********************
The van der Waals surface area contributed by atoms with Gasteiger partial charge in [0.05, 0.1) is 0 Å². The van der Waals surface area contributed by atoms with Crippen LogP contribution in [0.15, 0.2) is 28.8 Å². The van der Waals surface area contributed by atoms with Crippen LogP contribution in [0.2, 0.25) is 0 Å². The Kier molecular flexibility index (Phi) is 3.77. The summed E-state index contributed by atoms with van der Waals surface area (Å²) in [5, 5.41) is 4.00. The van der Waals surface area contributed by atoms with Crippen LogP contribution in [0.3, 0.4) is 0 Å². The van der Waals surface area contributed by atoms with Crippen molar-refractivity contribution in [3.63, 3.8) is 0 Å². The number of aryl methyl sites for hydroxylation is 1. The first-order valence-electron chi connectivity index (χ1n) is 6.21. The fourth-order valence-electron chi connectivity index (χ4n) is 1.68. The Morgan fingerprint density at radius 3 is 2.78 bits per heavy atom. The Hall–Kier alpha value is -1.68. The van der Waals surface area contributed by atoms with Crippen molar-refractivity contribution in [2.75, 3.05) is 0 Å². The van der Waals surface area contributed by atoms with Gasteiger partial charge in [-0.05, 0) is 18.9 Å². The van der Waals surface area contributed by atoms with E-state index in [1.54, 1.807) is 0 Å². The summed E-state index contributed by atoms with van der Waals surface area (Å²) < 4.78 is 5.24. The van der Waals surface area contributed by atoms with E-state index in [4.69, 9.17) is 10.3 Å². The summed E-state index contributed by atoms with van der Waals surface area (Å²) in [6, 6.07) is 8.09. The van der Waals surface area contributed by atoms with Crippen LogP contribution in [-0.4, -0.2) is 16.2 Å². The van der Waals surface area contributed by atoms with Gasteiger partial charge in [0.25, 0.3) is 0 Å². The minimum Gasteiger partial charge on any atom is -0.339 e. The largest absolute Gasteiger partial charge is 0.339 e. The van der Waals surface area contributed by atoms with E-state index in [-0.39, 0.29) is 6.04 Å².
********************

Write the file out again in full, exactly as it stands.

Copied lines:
The van der Waals surface area contributed by atoms with Gasteiger partial charge in [0.05, 0.1) is 0 Å². The van der Waals surface area contributed by atoms with Crippen LogP contribution in [0.15, 0.2) is 28.8 Å². The van der Waals surface area contributed by atoms with Crippen LogP contribution in [0.2, 0.25) is 0 Å². The Kier molecular flexibility index (Phi) is 3.77. The summed E-state index contributed by atoms with van der Waals surface area (Å²) in [5, 5.41) is 4.00. The van der Waals surface area contributed by atoms with Crippen LogP contribution in [0.3, 0.4) is 0 Å². The van der Waals surface area contributed by atoms with Crippen molar-refractivity contribution in [3.63, 3.8) is 0 Å². The number of aryl methyl sites for hydroxylation is 1. The first-order valence-electron chi connectivity index (χ1n) is 6.21. The fourth-order valence-electron chi connectivity index (χ4n) is 1.68. The Morgan fingerprint density at radius 3 is 2.78 bits per heavy atom. The Hall–Kier alpha value is -1.68. The van der Waals surface area contributed by atoms with Crippen molar-refractivity contribution in [2.75, 3.05) is 0 Å². The van der Waals surface area contributed by atoms with Gasteiger partial charge in [-0.05, 0) is 18.9 Å². The van der Waals surface area contributed by atoms with E-state index in [1.54, 1.807) is 0 Å². The summed E-state index contributed by atoms with van der Waals surface area (Å²) < 4.78 is 5.24. The van der Waals surface area contributed by atoms with E-state index in [4.69, 9.17) is 10.3 Å². The summed E-state index contributed by atoms with van der Waals surface area (Å²) in [6, 6.07) is 8.09. The van der Waals surface area contributed by atoms with Crippen LogP contribution in [-0.4, -0.2) is 16.2 Å². The van der Waals surface area contributed by atoms with Gasteiger partial charge in [0.25, 0.3) is 0 Å². The minimum Gasteiger partial charge on any atom is -0.339 e. The largest absolute Gasteiger partial charge is 0.339 e. The van der Waals surface area contributed by atoms with E-state index in [-0.39, 0.29) is 6.04 Å².